Dragonflies of the Southwest (Odonata) - Arizona, California, Colorado, New Mexico, Nevada and Utah

Dragonflies (Odonata) of the Greater Southwest
- Arizona, California, Colorado, New Mexico, Nevada and Utah

=!= The companion website for Dragonflies of the Greater Southwest =!=

Please scroll down to find the links that interest you.
Enter the on-line guide below these dragonfly educational materials

NEW 2015
Dragonflies of the Greater Southwest
Arizona, California, Colorado, New Mexico,
Nevada and Utah

by Kathy Biggs
updates to species names and maps- 2017

Updated - Spring 2017
Dragonflies of California and the Greater Southwest
A Beginner's Guide - AZ, CA, CO, NV, NM, UT - eGuide

Use on your Kindle, Tablet, Smartphone or computer - weightless! - Includes damselflies

by Kathy Biggs - Price $6.99

Buy through Amazon.com (Kindle app)

by Kathy Biggs
Click to enlarge cover and to

see more information about the book.

Published March 2004
Updates & corrections 2010
Includes damselflies

Dragonflies of North America,
A Color and Learn Book
with Activities
(also available on a CD)

by Kathy Biggs and Tim Manolis

Build a Pond for Wildlife
Dragonflies need ponds to breed in!!

by Kathy Biggs
UPDATED Spring 2013 - CD or eBook
Attract dragonflies to your yard!

BELOMO 10x Triplet, Loupe & lanyard

Useful for seeing those tiny dragonfly parts!

Buy directly from us, using the links above
(all ship within 2 days and are signed by the author)

Or order the book thru Amazon.com
by clicking on the name of the book to the right that you wish to buy.

Dragonflies of North America, Color and Learn
Common Dragonflies of California
Build a Pond for Wildlife
Dragonflies of the Greater Southwest

of the Greater Southwest

=!= The companion website for Dragonflies of the Greater Southwest =!=

Enter the on-line guide below.
First decide whether you want to look at Dragonflies or Damselflies,
then click on the image or the word to be taken to either the Dragonfly or the Damselfly site.

This site is 100% privately maintained.
If you've found it helpful,
a donation to help keep in on the web would be appreciated,
thanks! K. Biggs

Join our SoWestOdes Yahoo!! Discussion group

A Facebook Western Odonata group was formed in 2013. Click on image above link to check it out!

Sketch of a dragonfly body
showing the body parts

DRAGONFLIES - Anisoptera:

Large, heavy-bodied; ordinarily larger than damselflies.
Wings are held open & flat or down & forward when perched.
Large eyes are spaced very close together and in most families actually touch, creating a seam down the center.
Strong fliers; a few are even migratory.
Males have three terminal abdominal appendages and a bump (genitalia) under their second abdominal segment.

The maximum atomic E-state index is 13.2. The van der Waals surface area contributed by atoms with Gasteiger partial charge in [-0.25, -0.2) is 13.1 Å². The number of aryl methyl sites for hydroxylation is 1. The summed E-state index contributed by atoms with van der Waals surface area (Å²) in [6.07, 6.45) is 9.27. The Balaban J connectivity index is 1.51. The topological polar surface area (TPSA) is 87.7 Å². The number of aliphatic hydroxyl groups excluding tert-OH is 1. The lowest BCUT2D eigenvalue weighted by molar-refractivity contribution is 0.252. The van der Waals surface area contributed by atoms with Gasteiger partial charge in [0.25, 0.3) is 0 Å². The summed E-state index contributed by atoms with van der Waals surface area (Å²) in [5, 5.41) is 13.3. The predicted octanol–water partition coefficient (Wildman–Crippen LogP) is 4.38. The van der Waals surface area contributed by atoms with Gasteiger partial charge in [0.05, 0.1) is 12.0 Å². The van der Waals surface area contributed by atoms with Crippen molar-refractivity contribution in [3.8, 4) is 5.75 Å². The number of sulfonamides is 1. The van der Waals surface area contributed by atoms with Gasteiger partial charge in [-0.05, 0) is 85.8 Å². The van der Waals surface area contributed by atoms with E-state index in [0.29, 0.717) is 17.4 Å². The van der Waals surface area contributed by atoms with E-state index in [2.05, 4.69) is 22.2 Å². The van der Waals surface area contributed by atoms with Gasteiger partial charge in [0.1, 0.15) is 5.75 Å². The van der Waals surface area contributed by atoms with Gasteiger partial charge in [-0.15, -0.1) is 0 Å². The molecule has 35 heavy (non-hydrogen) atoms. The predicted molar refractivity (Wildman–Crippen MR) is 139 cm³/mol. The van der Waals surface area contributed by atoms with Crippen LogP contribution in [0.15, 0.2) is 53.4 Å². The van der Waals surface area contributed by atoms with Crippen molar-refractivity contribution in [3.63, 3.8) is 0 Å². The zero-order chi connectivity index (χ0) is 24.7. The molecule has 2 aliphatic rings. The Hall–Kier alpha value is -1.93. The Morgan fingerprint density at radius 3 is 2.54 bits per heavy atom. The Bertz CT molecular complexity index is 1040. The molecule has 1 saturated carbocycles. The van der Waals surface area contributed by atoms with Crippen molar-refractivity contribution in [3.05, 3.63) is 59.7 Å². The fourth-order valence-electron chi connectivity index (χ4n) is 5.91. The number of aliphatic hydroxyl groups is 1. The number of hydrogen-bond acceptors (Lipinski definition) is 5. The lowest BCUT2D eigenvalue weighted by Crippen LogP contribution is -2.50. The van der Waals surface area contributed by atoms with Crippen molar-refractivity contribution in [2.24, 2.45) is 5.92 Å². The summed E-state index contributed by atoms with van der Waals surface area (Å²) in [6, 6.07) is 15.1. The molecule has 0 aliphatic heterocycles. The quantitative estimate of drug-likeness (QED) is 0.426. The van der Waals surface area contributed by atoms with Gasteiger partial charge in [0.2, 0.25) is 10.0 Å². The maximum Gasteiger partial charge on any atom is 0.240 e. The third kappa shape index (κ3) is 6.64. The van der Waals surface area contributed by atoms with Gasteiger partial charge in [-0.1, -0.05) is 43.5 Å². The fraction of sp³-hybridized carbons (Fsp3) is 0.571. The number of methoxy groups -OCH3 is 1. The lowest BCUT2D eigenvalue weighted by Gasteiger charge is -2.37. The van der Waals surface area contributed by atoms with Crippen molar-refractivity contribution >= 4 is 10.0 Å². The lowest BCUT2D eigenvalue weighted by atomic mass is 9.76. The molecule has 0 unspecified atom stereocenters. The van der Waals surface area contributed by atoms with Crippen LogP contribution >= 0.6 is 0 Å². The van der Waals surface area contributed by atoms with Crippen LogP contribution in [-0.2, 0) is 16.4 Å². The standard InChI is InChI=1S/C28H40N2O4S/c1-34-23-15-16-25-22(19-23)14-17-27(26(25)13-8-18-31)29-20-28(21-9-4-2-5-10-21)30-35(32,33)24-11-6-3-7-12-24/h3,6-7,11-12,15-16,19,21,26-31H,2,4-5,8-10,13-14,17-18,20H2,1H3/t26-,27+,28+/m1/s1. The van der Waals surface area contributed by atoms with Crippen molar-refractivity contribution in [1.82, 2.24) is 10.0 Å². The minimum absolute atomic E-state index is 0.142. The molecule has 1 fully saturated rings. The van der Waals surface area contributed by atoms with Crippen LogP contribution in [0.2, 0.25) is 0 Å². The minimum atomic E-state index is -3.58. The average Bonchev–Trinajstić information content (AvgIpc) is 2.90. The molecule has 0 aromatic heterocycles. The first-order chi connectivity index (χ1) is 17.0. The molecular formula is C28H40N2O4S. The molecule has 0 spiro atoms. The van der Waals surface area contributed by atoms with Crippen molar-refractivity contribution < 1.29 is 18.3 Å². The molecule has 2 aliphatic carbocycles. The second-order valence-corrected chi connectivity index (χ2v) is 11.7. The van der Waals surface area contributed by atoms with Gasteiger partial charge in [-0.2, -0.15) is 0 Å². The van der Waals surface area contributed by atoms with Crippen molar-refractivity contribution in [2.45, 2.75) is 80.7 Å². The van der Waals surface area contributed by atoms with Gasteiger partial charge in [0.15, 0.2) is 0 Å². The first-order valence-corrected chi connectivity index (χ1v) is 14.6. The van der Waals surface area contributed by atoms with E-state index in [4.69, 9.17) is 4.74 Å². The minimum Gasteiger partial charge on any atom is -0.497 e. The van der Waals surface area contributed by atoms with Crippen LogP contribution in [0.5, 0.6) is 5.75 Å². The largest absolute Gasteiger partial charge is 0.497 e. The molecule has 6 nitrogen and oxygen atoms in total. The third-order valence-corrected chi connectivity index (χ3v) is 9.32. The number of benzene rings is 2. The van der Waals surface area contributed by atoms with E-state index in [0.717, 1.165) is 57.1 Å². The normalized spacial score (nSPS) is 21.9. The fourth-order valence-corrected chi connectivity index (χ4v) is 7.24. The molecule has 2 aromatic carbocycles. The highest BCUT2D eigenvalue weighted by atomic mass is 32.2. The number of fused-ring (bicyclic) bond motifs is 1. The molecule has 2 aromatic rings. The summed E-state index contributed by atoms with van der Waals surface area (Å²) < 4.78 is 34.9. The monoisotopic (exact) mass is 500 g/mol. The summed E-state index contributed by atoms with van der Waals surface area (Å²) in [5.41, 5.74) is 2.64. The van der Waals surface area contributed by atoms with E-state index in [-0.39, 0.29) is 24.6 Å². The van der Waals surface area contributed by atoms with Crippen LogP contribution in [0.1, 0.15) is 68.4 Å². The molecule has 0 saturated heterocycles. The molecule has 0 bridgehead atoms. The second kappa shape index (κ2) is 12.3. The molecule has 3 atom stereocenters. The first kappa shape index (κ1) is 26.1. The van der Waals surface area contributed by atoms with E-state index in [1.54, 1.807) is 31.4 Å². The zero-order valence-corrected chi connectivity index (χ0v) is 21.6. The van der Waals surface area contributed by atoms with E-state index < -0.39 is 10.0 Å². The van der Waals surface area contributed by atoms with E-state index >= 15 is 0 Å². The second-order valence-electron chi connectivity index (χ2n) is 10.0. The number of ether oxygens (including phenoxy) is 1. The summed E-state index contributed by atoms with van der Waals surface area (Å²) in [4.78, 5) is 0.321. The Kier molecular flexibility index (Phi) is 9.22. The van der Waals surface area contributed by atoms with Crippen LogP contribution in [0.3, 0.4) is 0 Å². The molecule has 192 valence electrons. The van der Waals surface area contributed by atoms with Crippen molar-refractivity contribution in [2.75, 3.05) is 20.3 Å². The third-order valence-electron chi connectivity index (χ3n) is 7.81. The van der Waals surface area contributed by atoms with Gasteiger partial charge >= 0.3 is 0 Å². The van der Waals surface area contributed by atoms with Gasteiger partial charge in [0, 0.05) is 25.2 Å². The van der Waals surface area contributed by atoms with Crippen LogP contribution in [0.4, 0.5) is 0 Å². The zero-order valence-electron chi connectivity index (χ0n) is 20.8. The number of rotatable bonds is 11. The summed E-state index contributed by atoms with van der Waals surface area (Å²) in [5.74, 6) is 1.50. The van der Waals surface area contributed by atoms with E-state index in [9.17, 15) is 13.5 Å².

All females have only two terminal abdominal appendages and in many families they also have an ovipositor.
Most dragonflies lay their eggs directly into the water.
As of 2010, the southwest has at least 132 species of Anisoptera in 45 genera, representing all seven American dragonfly families.

Sketch of a damselfly body
showing the body parts


Slender-bodied, generally smaller and more frail than dragonflies. Most have an eyespot in back of each eye.
When perched, all four wings are usually held together alongside or sail- like over the abdomen.
Eyes set far apart on head, appear hammer headed.
Weak fliers, usually found not too far from water.
Males have a bump (genitalia) under their 2nd abdominal segment and four terminal abdominal appendages.
Females have a wide ovipositor on the lower end of their abdomen and only two terminal abdominal appendages.
Damselflies lay their eggs directly into vegetation.
As of 2016, the southwest has at least 82 damselfly species in 17 SW genera, representing all 4 American families.
Note that the family Protoneuridae is gone; it has been lumped into the Coenagrionidae.

Click here to see the life cycle of a dragonfly in a photo story with text!

Click on a map or text below to be taken to a website that features only the dragonflies of that particular state.

and discussion group: http://pets.groups.yahoo.com/group/CalOdes/

Odes of Utah available now free - open access PDF
and Dragonflies of Boulderand the discussion group: http://groups.yahoo.com/group/co_odes/ and and

I'm glad you enjoy the dragonflies and damselflies too! THANK-YOU for visiting!!

Kathy Biggs, Azalea Creek Publishing

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Kathy Biggs